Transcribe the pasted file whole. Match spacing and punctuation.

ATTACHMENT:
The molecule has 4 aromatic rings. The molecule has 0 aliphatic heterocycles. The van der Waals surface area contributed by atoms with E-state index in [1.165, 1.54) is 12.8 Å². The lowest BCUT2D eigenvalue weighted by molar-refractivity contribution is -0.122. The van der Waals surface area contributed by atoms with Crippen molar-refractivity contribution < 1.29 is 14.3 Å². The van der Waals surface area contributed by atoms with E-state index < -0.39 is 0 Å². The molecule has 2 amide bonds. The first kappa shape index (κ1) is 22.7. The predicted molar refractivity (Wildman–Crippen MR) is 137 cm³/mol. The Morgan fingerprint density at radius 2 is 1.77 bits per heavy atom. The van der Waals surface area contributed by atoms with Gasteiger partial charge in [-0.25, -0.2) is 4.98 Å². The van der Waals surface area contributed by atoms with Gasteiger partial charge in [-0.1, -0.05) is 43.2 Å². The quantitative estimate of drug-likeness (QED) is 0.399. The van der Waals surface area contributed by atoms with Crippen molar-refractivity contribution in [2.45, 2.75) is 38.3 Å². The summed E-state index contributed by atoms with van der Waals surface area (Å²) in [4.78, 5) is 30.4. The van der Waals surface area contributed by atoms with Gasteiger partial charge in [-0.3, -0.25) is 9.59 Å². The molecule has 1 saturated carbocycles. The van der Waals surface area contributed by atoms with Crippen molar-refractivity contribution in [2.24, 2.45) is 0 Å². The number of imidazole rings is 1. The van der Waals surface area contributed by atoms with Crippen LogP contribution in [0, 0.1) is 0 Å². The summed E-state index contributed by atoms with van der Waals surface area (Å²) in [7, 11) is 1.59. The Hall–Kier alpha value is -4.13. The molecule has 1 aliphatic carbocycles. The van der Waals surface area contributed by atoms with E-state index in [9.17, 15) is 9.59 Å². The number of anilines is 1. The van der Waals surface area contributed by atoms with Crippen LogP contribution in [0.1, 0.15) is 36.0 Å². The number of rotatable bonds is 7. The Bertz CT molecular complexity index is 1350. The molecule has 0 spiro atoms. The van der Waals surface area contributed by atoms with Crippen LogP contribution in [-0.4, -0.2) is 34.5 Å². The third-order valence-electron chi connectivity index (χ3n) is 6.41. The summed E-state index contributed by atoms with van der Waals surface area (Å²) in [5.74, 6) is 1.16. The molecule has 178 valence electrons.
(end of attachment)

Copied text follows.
The molecule has 4 aromatic rings. The molecule has 0 aliphatic heterocycles. The van der Waals surface area contributed by atoms with E-state index in [1.165, 1.54) is 12.8 Å². The lowest BCUT2D eigenvalue weighted by molar-refractivity contribution is -0.122. The van der Waals surface area contributed by atoms with Crippen molar-refractivity contribution < 1.29 is 14.3 Å². The van der Waals surface area contributed by atoms with E-state index < -0.39 is 0 Å². The molecule has 2 amide bonds. The first kappa shape index (κ1) is 22.7. The predicted molar refractivity (Wildman–Crippen MR) is 137 cm³/mol. The Morgan fingerprint density at radius 2 is 1.77 bits per heavy atom. The van der Waals surface area contributed by atoms with Gasteiger partial charge in [-0.25, -0.2) is 4.98 Å². The van der Waals surface area contributed by atoms with Gasteiger partial charge in [-0.1, -0.05) is 43.2 Å². The quantitative estimate of drug-likeness (QED) is 0.399. The van der Waals surface area contributed by atoms with Crippen molar-refractivity contribution in [2.45, 2.75) is 38.3 Å². The summed E-state index contributed by atoms with van der Waals surface area (Å²) in [4.78, 5) is 30.4. The van der Waals surface area contributed by atoms with Gasteiger partial charge in [-0.3, -0.25) is 9.59 Å². The molecule has 1 saturated carbocycles. The van der Waals surface area contributed by atoms with Crippen molar-refractivity contribution in [2.24, 2.45) is 0 Å². The number of imidazole rings is 1. The van der Waals surface area contributed by atoms with Crippen LogP contribution in [0, 0.1) is 0 Å². The summed E-state index contributed by atoms with van der Waals surface area (Å²) in [7, 11) is 1.59. The Hall–Kier alpha value is -4.13. The molecule has 1 aliphatic carbocycles. The van der Waals surface area contributed by atoms with E-state index in [9.17, 15) is 9.59 Å². The number of anilines is 1. The van der Waals surface area contributed by atoms with Crippen LogP contribution in [0.1, 0.15) is 36.0 Å². The number of rotatable bonds is 7. The Bertz CT molecular complexity index is 1350. The molecule has 0 spiro atoms. The van der Waals surface area contributed by atoms with Crippen LogP contribution in [-0.4, -0.2) is 34.5 Å². The third-order valence-electron chi connectivity index (χ3n) is 6.41. The summed E-state index contributed by atoms with van der Waals surface area (Å²) in [5.74, 6) is 1.16. The molecule has 178 valence electrons.